MEXICO CITY — It’s no secret: Mexican politicians have a reputation for being corrupt as hell.
One former Mexico City mayor with a suspicious fortune coined a phrase about it: “Un politico pobre es un pobre politico,” said the late Carlos Hank, meaning, “a politician who's poor is a poor politician.”
For decades, many Mexicans were resigned to that kind of attitude. But finally, public anger is forcing change.
Under pressure, Mexico’s congress has passed a law to create a so-called anti-corruption system. Activists have built a web platform to pressure political candidates to show their wealth. And journalists have exposed corrupt acts, resulting in resignations.
Mexico still has an uphill struggle. It’s tried to tackle corruption before. But some here are hopeful that this new momentum will lead to long-term improvements.
“It is like we are in the eye of the hurricane,” says Eduardo Bohorquez, head of the anti-graft group Mexican Transparency. “There is a crisis of confidence in politicians, which will rage for some time. But this is forcing some advances.”
Public anger has reached boiling point in recent months amid particularly outrageous scandals.
Why they protest
In November, the mayor of the town Iguala, Jose Luis Abarca, was arrested and charged with working with narco-traffickers in the disappearance of 43 students. He also reportedly had dozens of houses and jewelry stores that he may have bought with drug money.
While that was going on, a nasty scandal smacked President Enrique Peña Nieto. Investigative reporters revealed that his wife had a $7 million mansion in the name of a company rich off government contracts.
Hundreds of thousands marched in the following months to protest violence and corruption, some calling for Peña Nieto to resign.
Bohorquez, the anti-corruption campaigner, says the public outcry compelled him to action.
“I wanted to find a way to turn this anger into concrete change,” he says.
A kind of Facebook of politicos' accounts
Bohorquez helped create the website Transparent Candidate. Here’s how it works. Political hopefuls can upload information about their assets, interest income and taxes, making the data accessible for anyone with an internet connection. Twitter buttons feature right on each candidate's picture, baiting citizens to share it online.
As of Tuesday, a quarter of the more than 800 candidates in June's midterm polls have signed up. They include prospective mayors, governors, and federal and local legislators.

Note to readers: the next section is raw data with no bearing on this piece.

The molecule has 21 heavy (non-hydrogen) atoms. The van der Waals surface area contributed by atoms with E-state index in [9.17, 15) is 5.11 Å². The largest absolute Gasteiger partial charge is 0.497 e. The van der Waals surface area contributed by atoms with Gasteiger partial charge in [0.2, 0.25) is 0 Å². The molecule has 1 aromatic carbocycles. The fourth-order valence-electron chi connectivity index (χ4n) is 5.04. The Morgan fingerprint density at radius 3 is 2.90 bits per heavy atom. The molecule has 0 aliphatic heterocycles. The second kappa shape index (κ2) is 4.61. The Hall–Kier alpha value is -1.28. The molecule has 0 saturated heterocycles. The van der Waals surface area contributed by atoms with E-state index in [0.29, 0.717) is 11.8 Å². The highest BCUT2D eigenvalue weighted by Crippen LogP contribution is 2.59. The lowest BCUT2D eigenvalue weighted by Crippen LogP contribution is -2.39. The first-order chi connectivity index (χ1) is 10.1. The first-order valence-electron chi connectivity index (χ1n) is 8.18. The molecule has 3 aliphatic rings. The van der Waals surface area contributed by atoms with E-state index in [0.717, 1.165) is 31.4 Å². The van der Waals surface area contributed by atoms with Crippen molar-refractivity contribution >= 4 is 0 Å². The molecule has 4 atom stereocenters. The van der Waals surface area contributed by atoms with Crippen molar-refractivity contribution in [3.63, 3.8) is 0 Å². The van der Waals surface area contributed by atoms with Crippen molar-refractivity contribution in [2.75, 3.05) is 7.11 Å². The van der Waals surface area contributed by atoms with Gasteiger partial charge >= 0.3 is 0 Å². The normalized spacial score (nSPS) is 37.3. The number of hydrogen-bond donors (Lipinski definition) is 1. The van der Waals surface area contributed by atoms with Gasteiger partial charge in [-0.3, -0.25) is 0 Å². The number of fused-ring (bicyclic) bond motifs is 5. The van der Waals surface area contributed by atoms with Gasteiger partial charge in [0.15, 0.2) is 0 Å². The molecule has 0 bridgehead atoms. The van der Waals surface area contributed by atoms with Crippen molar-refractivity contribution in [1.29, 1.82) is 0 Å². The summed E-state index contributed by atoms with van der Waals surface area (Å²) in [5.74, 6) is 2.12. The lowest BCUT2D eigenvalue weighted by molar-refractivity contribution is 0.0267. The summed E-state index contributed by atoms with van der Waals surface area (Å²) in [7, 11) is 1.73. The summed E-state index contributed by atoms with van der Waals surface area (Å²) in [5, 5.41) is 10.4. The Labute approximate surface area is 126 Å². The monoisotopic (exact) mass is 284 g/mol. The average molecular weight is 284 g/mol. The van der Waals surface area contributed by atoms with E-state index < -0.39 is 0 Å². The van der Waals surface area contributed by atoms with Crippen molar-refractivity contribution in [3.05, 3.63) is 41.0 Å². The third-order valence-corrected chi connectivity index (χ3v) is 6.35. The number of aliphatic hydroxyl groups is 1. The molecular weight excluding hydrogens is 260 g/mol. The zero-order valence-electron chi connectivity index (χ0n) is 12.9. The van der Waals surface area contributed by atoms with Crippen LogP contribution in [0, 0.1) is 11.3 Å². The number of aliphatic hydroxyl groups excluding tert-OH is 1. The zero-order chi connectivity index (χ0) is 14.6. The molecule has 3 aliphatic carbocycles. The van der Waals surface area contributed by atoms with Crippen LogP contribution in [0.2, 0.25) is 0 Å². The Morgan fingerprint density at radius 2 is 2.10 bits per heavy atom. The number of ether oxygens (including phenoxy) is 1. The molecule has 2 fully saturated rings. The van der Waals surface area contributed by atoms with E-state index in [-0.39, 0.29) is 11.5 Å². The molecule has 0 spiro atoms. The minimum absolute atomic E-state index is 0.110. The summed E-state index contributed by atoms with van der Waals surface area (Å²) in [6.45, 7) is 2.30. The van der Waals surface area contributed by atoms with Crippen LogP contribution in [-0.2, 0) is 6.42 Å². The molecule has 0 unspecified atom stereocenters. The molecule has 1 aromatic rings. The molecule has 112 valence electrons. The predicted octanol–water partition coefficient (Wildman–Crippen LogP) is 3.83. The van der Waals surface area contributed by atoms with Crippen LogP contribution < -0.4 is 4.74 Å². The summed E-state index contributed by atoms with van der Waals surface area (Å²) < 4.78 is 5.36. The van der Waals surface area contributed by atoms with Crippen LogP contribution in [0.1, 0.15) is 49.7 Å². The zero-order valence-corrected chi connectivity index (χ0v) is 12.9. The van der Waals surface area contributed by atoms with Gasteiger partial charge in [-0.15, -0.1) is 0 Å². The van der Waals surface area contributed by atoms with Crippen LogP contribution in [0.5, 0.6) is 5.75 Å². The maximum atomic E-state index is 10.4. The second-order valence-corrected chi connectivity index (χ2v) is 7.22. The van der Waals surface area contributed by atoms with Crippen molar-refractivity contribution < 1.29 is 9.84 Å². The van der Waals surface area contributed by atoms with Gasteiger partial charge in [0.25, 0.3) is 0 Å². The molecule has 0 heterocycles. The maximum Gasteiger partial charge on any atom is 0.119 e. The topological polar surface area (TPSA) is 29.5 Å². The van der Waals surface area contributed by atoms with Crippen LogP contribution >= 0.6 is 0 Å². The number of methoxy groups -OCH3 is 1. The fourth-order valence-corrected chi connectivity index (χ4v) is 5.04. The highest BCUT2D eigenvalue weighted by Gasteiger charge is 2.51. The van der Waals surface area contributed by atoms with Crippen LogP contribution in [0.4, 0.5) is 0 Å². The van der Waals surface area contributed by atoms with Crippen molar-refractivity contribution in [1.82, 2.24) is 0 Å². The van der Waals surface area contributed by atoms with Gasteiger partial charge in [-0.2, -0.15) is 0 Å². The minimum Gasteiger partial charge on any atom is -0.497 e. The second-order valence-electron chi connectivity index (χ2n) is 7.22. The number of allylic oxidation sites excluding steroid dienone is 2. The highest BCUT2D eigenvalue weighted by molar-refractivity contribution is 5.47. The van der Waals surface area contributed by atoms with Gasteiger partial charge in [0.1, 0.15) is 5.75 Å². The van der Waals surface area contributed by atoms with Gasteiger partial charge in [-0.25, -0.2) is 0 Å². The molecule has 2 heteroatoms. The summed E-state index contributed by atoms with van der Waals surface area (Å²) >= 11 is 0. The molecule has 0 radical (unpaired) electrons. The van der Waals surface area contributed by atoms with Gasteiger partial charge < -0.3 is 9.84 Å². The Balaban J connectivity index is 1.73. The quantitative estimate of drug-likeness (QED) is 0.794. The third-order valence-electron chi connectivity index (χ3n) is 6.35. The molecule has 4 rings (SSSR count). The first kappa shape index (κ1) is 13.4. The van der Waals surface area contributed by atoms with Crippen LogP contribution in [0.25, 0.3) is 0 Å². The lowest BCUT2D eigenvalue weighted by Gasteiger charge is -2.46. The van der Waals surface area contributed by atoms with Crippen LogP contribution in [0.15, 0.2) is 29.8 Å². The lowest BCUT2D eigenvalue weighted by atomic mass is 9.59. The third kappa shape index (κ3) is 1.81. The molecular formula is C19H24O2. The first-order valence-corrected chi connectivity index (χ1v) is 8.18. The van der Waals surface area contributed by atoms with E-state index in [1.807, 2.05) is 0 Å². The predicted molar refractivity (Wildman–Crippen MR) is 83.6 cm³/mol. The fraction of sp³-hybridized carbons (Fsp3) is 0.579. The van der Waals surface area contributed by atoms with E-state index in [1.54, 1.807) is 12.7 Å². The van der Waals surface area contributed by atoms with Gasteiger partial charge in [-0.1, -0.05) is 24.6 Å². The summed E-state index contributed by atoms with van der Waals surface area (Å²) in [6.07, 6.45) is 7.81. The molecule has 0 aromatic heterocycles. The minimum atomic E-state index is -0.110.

Still, many are holding out, not surprisingly. Mexican officials are notorious for hiding mansions, apartments in Miami or luxury items. Bohorquez hopes that in future votes the platform will grow so large that all candidates eventually have to join it.
Excessive wealth has a particular sting in Mexico. The country’s wide gap between rich and poor means the population’s top 20 percent earns almost 13 times as much as the bottom 20 percent, according to the Organization for Economic Cooperation and Development (OECD).
But politicos have another reason to dish about their fortunes. In April, the congress approved new rules that empower anti-graft investigators and obligate politicians to reveal any potential conflicts of interest.
Social media has also thrown some punches. When the head of the Water Commission, David Korenfeld, took his family to the airport for vacation via government helicopter, a neighbor took photos and posted them online. Korenfeld resigned on April 9. Mexico's Twitter exploded.
“A few years ago, there would be no means to expose this type of corruption,” says political analyst Jorge Chabat. “But with the new technology and the current environment, he was forced to leave his post.”
Firing the messenger
But progress toward a scandal-free Mexico has hit some setbacks.
Carmen Aristegui knows this better than anyone. She’s the prominent journalist who led the team that exposed the first lady’s mansion. In March, she was fired from Mexican radio station MVS, where she hosted a morning news show. MVS claimed it was over internal disputes, but Aristegui accuses the presidency of conspiring to silence her by pressuring the station’s owners to let her go.
“It’s clearly a form of censorship,” she told Univision host Jorge Ramos. “You have to see the hand that is rocking the cradle.”
Aristegui is fighting in court to get back on the radio. She continues to host a television show on CNN and run her own news website, but those don’t have as big an audience in Mexico as her MVS morning show.
The Aristegui case could send a message to other journalists to avoid exposing corruption at the highest level.
“The absence of Aristegui’s news show can be felt with a silence over some issues of fundamental public interest,” writes journalist Jenaro Villamil.
That’s bad news in Mexico, where working in journalism can be life-threatening.
What also slows progress is that President Peña Nieto is criticized for lacking leadership to head up an anti-corruption drive.
While he may not have actually committed a crime in connection with his wife’s house, the scandal hurts him politically, says the analyst Chabat.
“It is difficult for the government to mend this damage and win back public confidence,” Chabat says. “We may see a lame duck president during the next three years.”
The country’s corruption fighters hope these new mechanisms will cut a path for a more transparent congress elected on June 7, and will play big in the next presidential election three years from now.
“The public pressure over corruption is bigger than it has ever been before in Mexico,” Chabat says. “I don’t see this going away anytime soon.”